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HomePlug AV devices are protected with 128 bit AES encryption, a step up from the 56 bit DES encryption employed by HomePlug 1.0 and Turbo. All HomePlug devices come set with the same default key, so you can just plug and play.

All devices in this roundup, except for Plaster's PLN3, have buttons that can be used to set the security code. Setting the code works like setting up a Wi-Fi WPS connection. You press the button on one device until a LED starts blinking. You then have two minutes to press the button on a second adapter to complete the setting.

Each also comes with a utility (Windows only) that also can be used to set the security code and provides some other optional administration features. Each of the utilities detected adapters from other manufacturers and mostly provide the same features. They differ mainly in presentation format.

Figure 13 shows the main screen of the Linksys utility, which shows detected devices and data rates. Just like Wi-Fi, the Data Rates are not actual throughput, but the link (PHY) rate negotiated.

Linksys utility - network screen

Figure 13: Linksys utility - network screen

Figure 14 shows the Linksys utility Advanced screen, which contains QoS settings. I would just leave these alone unless you know what you're doing.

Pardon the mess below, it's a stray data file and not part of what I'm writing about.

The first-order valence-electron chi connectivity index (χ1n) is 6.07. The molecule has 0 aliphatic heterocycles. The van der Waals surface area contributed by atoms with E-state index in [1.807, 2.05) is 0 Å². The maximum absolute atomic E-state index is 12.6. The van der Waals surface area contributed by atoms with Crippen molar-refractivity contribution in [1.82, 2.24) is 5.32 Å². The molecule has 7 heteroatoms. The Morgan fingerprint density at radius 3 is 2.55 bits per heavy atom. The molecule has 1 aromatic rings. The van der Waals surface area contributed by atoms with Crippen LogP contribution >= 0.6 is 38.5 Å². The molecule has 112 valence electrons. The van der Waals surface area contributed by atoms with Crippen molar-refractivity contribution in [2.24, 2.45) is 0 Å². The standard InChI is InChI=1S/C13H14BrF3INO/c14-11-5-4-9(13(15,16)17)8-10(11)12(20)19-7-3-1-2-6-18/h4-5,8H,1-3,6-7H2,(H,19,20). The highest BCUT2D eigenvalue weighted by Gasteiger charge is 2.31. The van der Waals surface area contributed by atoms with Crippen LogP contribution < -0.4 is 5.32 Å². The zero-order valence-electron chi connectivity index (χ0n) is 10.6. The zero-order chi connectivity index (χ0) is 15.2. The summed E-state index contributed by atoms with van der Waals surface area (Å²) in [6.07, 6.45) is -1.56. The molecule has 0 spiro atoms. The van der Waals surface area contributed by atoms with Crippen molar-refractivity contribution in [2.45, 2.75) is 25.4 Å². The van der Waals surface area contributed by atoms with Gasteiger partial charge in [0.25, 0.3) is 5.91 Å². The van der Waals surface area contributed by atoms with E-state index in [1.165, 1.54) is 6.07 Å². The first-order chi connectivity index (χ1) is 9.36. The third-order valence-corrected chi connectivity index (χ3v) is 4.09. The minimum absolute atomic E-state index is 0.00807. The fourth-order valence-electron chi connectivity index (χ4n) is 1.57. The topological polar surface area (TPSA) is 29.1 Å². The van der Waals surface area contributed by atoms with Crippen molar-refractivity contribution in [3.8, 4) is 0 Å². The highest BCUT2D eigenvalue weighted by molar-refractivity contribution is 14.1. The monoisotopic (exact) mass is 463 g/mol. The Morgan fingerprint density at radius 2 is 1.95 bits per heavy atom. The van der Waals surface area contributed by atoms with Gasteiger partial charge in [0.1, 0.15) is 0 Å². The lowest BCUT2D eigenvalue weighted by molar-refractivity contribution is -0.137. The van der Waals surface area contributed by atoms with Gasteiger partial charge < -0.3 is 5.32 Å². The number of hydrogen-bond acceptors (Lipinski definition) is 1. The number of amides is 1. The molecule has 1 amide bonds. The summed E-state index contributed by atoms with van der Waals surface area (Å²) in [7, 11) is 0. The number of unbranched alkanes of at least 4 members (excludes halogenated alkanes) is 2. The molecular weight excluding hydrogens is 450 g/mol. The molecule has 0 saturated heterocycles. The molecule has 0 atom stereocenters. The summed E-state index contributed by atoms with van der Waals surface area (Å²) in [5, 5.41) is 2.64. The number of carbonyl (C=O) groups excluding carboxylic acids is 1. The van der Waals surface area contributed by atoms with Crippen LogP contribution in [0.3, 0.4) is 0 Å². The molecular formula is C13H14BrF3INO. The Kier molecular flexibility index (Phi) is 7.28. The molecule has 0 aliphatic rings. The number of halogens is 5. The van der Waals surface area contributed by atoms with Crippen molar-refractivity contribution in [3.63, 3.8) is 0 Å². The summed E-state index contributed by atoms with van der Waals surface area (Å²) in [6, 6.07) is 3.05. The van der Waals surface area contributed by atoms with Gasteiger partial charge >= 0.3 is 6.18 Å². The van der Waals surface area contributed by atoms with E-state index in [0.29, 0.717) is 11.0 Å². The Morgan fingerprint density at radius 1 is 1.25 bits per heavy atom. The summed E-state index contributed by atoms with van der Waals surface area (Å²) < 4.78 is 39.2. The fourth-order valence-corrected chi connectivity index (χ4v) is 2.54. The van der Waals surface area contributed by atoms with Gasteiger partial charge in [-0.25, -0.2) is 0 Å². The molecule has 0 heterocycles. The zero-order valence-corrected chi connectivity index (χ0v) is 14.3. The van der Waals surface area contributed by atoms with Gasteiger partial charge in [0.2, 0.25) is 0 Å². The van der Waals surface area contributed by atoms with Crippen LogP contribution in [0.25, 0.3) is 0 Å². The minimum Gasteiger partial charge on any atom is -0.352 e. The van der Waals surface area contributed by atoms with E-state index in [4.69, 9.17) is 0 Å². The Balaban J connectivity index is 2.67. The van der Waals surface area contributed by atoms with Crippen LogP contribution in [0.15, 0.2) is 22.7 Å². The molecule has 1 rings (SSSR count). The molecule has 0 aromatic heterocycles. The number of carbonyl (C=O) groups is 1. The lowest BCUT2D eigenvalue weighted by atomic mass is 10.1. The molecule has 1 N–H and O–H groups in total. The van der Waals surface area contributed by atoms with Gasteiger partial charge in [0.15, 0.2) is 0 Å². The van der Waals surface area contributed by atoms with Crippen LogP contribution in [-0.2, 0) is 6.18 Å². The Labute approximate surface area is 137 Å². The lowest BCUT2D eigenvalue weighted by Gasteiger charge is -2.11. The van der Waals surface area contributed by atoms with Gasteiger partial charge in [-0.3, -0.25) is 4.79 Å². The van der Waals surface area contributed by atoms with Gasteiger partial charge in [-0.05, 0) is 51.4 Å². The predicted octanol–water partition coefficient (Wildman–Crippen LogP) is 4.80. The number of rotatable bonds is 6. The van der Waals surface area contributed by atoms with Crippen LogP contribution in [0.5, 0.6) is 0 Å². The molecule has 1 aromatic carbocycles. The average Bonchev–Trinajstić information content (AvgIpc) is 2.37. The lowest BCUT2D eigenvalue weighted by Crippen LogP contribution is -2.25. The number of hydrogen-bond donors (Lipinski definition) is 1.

Linksys utility - Advanced screen

Figure 14: Linksys utility - Advanced screen

NETGEAR's utility (Figure 15) is a little fancier and its installer also installs WinPCap 4.1.1, which is a Windows packet capture and network monitoring library.

NETGEAR utility - settings screen

Figure 15: NETGEAR utility - settings screen

Figure 16 shows the QoS screen, one of four Advanced screens (Security, QoS, Diagnostics, Factory Reset). Again, these settings are best left alone.

NETGEAR utility - advanced settings screen

Figure 16: NETGEAR utility - advanced settings screen

Figure 17 shows the Security Advanced Settings screen, where I clicked the Use default Encryption Key button to show the default network key. Note that the key can be applied to a single device or all detected devices.

NETGEAR utility - advanced settings screen

Figure 17: NETGEAR utility - security settings screen

NETGEAR's adapters have a few unique hardware features. Figure 18 describes the LED functions, which reveal a 10 minute power save mode (Power) and Pick-A-Plug feature in the Powerline LED. Remember, these are Link rates, not actual throughput, so your mileage may vary from the "Good for..." application notes in the Figure.

NETGEAR LED descriptions

Figure 18: NETGEAR LED descriptions

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